Beloved, faith and works go hand in hand, but this faith is only brought about by the saving Word of God alone. This Word that is proclaimed into your ears this day, moves you, by the power of the Holy Spirit, to repent of your sin—your failure to love as you ought—both God and neighbor—and to look to Christ alone for your hope and salvation. To cry out, the Christian plea of faith, "Kyrie Eleison! Lord, have mercy!" We cry out not to any of the saints, be they Abraham, Moses, St. Peter, or St. Paul, but only to the One who can truly save—the Lord Jesus. He who has had mercy on us by coming to us—taking on our flesh—being burdened with the guilt and shame of our sin—suffering hell and the full wrath of God for our every sin on the cross—dying the death that we deserve—and then rising again to new and everlasting life. Christ Jesus has died for YOU! His blood has been poured out to wash you clean of every spot and stain—to soothe your troubled consciences—and to strengthen your weak flesh—in His saving work and life.
At times, dear friends, we are tempted (especially we Lutherans) to live our lives as if our good works don’t matter. "Good works do not save!" we rightly state, but that does not mean that we are neither called to do good works, nor that our good works are unimportant or unnecessary. For a faith without works is a dead faith—a false faith—a faith that leads only to hell. True and living faith in Christ always results in good works. The rich man did no good works—did not love his neighbor Lazarus whom he had seen—and so it is clear he did not love God whom He had not seen.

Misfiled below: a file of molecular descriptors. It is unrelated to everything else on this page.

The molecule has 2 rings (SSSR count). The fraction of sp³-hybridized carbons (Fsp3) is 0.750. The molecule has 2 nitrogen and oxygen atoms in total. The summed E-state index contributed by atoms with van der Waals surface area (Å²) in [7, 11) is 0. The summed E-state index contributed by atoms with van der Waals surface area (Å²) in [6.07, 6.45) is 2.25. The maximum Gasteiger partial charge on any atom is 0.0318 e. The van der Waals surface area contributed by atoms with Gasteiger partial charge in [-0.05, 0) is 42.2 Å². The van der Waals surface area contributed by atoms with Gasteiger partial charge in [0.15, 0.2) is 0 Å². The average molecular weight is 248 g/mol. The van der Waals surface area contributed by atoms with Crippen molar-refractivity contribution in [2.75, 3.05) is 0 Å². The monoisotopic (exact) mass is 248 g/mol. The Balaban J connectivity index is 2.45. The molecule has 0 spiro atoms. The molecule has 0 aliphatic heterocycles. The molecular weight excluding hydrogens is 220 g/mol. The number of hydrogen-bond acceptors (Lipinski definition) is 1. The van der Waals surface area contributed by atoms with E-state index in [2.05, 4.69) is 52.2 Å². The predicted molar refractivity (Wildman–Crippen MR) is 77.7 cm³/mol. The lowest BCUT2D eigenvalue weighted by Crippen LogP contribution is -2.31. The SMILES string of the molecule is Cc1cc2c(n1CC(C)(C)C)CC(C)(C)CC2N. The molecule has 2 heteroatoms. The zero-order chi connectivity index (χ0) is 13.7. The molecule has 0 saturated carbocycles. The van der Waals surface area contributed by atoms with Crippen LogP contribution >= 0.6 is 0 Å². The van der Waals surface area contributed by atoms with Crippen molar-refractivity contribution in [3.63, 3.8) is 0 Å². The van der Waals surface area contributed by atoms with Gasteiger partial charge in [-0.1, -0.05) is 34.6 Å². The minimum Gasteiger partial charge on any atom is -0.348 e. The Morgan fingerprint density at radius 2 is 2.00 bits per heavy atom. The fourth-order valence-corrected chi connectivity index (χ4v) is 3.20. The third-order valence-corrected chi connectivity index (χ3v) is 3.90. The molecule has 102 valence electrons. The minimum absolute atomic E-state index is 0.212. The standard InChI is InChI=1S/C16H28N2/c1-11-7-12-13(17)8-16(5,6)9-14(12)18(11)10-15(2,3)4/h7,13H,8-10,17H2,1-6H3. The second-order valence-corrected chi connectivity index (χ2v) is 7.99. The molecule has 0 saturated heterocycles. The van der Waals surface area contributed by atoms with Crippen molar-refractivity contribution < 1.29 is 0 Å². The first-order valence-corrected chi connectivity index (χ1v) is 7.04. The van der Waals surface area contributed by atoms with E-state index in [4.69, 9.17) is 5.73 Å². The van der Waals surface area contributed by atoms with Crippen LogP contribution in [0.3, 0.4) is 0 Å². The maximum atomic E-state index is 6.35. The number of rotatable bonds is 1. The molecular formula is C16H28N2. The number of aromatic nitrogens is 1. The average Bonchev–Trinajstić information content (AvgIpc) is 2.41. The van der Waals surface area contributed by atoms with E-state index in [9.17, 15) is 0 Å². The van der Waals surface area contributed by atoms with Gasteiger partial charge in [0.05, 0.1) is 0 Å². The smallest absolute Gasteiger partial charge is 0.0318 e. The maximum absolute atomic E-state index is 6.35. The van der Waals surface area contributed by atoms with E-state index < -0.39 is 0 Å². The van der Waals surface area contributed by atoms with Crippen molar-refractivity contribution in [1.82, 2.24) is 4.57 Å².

Listen to what James says in his epistle (2:13-18), "For judgment is without mercy to one who has shown no mercy. Mercy triumphs over judgment. What good is it, my brothers, if someone says he has faith but does not have works? Can that faith save him? If a brother or sister is poorly clothed and lacking in daily food, and one of you says to them, 'Go in peace, be warmed and filled,' without giving them the things needed for the body, what good is that? So also faith by itself, if it does not have works, is dead. But someone will say, 'You have faith and I have works.' Show me your faith apart from your works, and I will show you my faith by my works." James is teaching exactly what Jesus is in our Gospel reading. Faith and works go hand in hand. We who have faith and trust in Christ to forgive our sins—also live our lives in love and service to our neighbor.
Beloved, you have heard Moses and the Prophets and the whole counsel of God. You have heard His Word that you are a sinner in need of His grace—a sick and dead man with no hope. Christ has come and opened His heart to you by pouring out His life's blood for you on the cross. Though convicted of your sin, you trust in God's Word of promise to you, just as Abraham did. You look to the covenant of grace God made with you in your baptism and rejoice. Knowing that though you are a sinner, you are a sinner for whom Christ has died, and who has been cleansed and healed by the saving blood of Jesus Christ.
Longing for God's grace and mercy, you are fed each week with the very Body and Blood of Christ from the Lord's own table. He does not provide you with mere table scraps to sustain you—but rather the rich banquet of the very Son of God—which is but a foretaste of the feast that shall never end. Though you may receive bad things in this life, yet you trust in God's Word that you shall be comforted in eternity—dressed in the robe of Christ's own righteousness, and living in the very home that Christ has gone to prepare for you, feasting for eternity with Abraham and Lazarus and all the saints.
Truly, we can rejoice in the words of that old Lutheran hymn, "Faith clings to Jesus' cross alone And rests in Him unceasing: And by its fruits true faith is known, With love and hope increasing. For faith alone can justify; Works serve our neighbor and supply The proof that faith is living" (LSB 555 v.9). Uplifted by the Word of Christ that dwells in you richly, and through which you hear and receive the forgiveness for all of your sins—your works of faith and love shine forth—all in joyful response to the One who died and rose again for you. Thanks be to God in Christ Jesus. Amen.